DOD’s Corrosion Executives use mechanisms, such as briefings and site visits, to collect and disseminate information on corrosion-control activities in their departments; however, GAO found that slightly more than half of public works officials interviewed at 32 installations were unaware of DOD’s corrosion-related offices and resources. Under federal statute, Corrosion Executives are tasked with coordinating corrosion activities in their departments. GAO found that many relevant service officials interviewed did not receive key corrosion-control information because their Corrosion Executives do not have targeted communication strategies and accompanying action plans. Without a strategy and action plan, managers of facilities and infrastructure may not have access to all available information on efficient methods for corrosion prevention and control.

Why GAO Did This Study

According to DOD, corrosion can significantly affect the cost of facility maintenance and the expected service life of DOD facilities. While corrosion is not always highly visible, it can lead to structural failure, loss of capital investment, and environmental damage. In response to a congressional request, GAO reviewed DOD’s corrosion prevention and control program for facilities and infrastructure. In this report, GAO assessed the extent that DOD (1) met reporting requirements, (2) maintained accurate return-on-investment data in its records, and (3) fully informed relevant officials of its corrosion-control efforts. GAO reviewed DOD policies and plans, met with corrosion-control officials, and visited and interviewed officials at 32 installations.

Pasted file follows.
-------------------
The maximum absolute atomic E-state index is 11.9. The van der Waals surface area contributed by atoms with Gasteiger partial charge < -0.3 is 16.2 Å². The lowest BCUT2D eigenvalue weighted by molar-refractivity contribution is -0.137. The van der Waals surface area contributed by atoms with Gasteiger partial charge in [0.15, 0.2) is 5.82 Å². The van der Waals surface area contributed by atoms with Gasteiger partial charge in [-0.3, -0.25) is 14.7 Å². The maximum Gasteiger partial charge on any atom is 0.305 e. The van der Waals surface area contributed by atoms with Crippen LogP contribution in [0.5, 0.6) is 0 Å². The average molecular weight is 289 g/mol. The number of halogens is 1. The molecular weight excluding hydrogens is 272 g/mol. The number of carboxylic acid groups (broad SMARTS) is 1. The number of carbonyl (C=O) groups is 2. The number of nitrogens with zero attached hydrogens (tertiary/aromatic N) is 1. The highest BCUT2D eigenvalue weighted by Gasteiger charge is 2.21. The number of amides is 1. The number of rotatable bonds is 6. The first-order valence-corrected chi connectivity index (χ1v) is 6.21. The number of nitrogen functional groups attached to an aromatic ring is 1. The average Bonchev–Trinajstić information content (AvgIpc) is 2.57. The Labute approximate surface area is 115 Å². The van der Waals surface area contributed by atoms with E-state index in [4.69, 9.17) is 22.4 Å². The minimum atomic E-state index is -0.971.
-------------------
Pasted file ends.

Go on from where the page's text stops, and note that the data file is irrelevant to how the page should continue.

What GAO Recommends

GAO recommends five actions to improve DOD’s project reporting and tracking, the accuracy of its return-on-investment data, and its communication with stakeholders on corrosion-control activities for facilities and other infrastructure. DOD partially concurred with three recommendations and did not agree with two. DOD plans to implement a web-based tracking tool to improve data timeliness and standardization, among other actions. GAO continues to believe that its recommendations to improve project reporting are warranted, that the Corrosion Office should use its existing authorities to identify and implement other incentives for project managers to meet reporting milestones and that DOD should revise its guidance so that Corrosion Executives would assist with the oversight of project reporting.